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Old June 9th, 2012, 10:24 PM   #68
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Originally Posted by Newcastle Historian View Post
'Cuts aren't hitting the North East too hard'
by Adrian Pearson, The Journal, January 15th 20110



THE Prime Minister sparked outrage yesterday by claiming the North East has not been as hard hit as the South by the Government’s cuts.

And in an attempt to deflect blame from the Coalition’s budget cutting he questioned whether Newcastle Council chief executive Barry Rowland deserved his £165,000 pay packet – a salary Mr Cameron said was higher even than his own.

On a visit to the region, Mr Cameron insisted there was no North-South divide in the cuts, despite claims Newcastle is losing around £98 per head and Durham as much as £134 per head while the likes of Surrey escaped with just a £9 per head reduction.

Mr Cameron justified his claims with an example from his own constituency – Witney in Oxfordshire.

“My constituency is losing 23% of its grant, much more than anywhere in the North East and so I think the settlement is fair in that way,” he said.

Seen as a percentage Mr Cameron’s claims are correct, but The Journal can reveal the actual cash spending cut is tiny compared to those in the North.

While Newcastle City Council is losing £25m in one year, with rising costs bringing the shortfall up to £50m, the 23% cut to Mr Cameron’s West Oxfordshire council is worth just £775,000.


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Sorry to go back to this post from January, but it's relevant to my question.

The government's theory is basically "private sector good, public sector bad". That's annoying for those of us that work in the public sector, but it's obviously true that the private sector generates the nation's wealth whereas the public sector only spends it (even if it does so on vital things without which the private sector would be in big trouble...).

So the logic is that a region like the north east, with a relatively high proportion of public sector workers, should change more than an area like, say, David Cameron's constituency in Oxfordshire where little public money is spent. Yes Witney's got a big cut as a percentage, but that's from a small budget; the north east is getting a smaller proportional cut but from a far bigger budget.

My question is simply whether anyone believes that the plan will work, i.e. that shrinking the state in places like NE England will make way for a more dynamic private sector, with the public-sector job losses being made up for by businesses hiring new staff. Does anyone already detect something like that happening?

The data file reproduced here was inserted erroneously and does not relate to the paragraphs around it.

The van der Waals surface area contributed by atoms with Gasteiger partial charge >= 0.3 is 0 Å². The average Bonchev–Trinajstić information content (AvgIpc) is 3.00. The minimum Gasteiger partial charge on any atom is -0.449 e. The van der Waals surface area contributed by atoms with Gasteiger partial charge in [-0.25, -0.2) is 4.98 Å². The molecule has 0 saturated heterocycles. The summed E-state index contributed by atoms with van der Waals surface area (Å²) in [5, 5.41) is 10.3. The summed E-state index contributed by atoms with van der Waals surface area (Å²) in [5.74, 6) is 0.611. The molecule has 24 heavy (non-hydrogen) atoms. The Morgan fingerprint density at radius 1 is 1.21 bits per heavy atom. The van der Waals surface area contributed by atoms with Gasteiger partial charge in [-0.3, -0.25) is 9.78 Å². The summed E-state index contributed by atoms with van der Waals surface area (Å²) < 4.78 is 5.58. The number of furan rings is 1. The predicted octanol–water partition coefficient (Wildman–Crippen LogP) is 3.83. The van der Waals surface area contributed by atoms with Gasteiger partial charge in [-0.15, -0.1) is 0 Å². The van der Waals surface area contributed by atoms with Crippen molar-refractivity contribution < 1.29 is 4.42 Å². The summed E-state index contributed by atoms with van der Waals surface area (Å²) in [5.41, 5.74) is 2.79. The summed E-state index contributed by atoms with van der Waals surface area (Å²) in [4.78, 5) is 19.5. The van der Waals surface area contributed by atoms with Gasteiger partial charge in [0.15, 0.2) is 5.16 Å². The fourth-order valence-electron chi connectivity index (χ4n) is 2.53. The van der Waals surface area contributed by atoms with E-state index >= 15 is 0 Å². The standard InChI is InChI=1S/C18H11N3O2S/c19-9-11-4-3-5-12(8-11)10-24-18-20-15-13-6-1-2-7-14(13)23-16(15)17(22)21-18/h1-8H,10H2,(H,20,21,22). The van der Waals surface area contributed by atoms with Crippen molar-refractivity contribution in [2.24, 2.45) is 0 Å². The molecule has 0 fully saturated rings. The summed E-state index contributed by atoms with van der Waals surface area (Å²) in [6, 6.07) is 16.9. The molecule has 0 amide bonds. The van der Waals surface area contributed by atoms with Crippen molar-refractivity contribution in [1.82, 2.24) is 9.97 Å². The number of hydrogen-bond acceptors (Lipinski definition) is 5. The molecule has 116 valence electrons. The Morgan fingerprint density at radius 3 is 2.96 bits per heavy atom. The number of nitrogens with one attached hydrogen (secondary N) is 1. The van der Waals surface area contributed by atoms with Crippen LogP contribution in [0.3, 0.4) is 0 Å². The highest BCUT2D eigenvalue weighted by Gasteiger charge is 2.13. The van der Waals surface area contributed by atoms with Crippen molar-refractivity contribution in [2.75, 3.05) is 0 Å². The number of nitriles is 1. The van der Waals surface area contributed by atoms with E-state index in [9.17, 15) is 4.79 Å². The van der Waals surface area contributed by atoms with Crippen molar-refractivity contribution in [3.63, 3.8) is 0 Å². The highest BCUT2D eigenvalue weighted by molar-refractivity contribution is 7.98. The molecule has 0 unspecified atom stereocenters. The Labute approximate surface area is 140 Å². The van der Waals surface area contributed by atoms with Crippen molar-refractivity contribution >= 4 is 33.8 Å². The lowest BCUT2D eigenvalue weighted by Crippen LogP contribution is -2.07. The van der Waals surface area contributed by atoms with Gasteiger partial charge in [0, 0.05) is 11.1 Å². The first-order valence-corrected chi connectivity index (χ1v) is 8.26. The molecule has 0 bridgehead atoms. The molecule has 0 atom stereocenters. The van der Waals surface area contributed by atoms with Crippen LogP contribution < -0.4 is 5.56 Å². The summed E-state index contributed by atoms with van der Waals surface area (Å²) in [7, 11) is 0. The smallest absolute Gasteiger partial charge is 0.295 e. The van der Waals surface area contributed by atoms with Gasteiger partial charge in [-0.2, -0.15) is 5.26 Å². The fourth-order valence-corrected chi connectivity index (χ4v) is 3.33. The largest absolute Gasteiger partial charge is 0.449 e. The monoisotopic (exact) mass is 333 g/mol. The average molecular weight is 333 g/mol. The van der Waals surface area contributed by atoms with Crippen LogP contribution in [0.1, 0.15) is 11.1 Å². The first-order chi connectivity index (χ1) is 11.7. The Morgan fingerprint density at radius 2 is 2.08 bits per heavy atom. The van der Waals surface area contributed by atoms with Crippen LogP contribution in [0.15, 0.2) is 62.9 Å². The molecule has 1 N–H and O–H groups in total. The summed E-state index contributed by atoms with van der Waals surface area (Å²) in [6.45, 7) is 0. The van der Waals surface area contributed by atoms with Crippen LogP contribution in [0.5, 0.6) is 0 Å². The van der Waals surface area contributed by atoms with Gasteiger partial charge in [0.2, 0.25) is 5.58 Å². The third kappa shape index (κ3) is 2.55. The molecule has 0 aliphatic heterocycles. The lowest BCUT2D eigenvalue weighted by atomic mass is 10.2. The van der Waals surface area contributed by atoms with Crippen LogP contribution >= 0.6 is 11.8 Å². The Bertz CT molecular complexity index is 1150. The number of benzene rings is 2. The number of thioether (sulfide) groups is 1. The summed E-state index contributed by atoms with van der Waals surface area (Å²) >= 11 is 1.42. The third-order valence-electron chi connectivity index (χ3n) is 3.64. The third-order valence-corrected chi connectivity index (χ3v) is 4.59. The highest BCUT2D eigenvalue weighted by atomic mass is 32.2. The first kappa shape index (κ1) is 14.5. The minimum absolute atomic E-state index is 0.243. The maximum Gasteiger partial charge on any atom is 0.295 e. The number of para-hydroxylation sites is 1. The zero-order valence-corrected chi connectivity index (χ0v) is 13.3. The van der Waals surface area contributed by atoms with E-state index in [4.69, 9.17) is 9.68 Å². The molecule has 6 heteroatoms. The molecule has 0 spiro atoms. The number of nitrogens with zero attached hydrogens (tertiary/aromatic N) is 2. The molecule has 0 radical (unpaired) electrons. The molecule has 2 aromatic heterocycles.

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Old June 18th, 2012, 01:57 PM   #69
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1,000 North East NHS staff in fear of losing jobs
by Helen Rae, Evening Chronicle, June 18th 2012


MORE than 1,000 NHS staff in the North East face possible redundancy as a result of the Government’s controversial healthcare reforms. The Chronicle has seen documents which show that NHS staff-side trade unions have received an NHS letter informing them of potential job losses at Primary Care Trusts throughout the region. It is thought that a total of 1,367 posts could be affected in a “worst-case scenario” and unions are working hard with local management to try to keep the number of redundancies as low as possible.

As part of the Government’s unpopular Health and Social Care Act, which came into force earlier this year, all PCTs will cease to exist from April 1, 2013, to be replaced by GP-led clinical commissioning groups. Although it is expected that many staff will be transferred to the new organisations, there is no legal requirement for the commissioning groups to use the support services or staff from the PCTs.

The news of the possible wide-scale redundancies has angered MPs and union leaders, who warn that it could negatively impact upon patient care. Nick Brown, Newcastle East MP, said: “This news seems to mean that all 1,300 primary healthcare jobs in the north of the region are at risk. I don’t see how that many jobs can go without starting to have a serious effect on patient care. It is likely that some staff will be rehired by the new commissioning authorities making the redundancies both unnecessary and expensive for the taxpayer.”


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Old July 2nd, 2012, 11:53 AM   #70
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This from the Sunderland Echo, ---

Sunderland’s beach resorts office Concerned about the possible closure of the Sunderland Resorts Office, Marine Walk, Roker are l-r Sue and Tom Parkin and Margaret Alexander

Published on Monday 2 July 2012 09:40


CUTS could see Sunderland lose its beach resort office.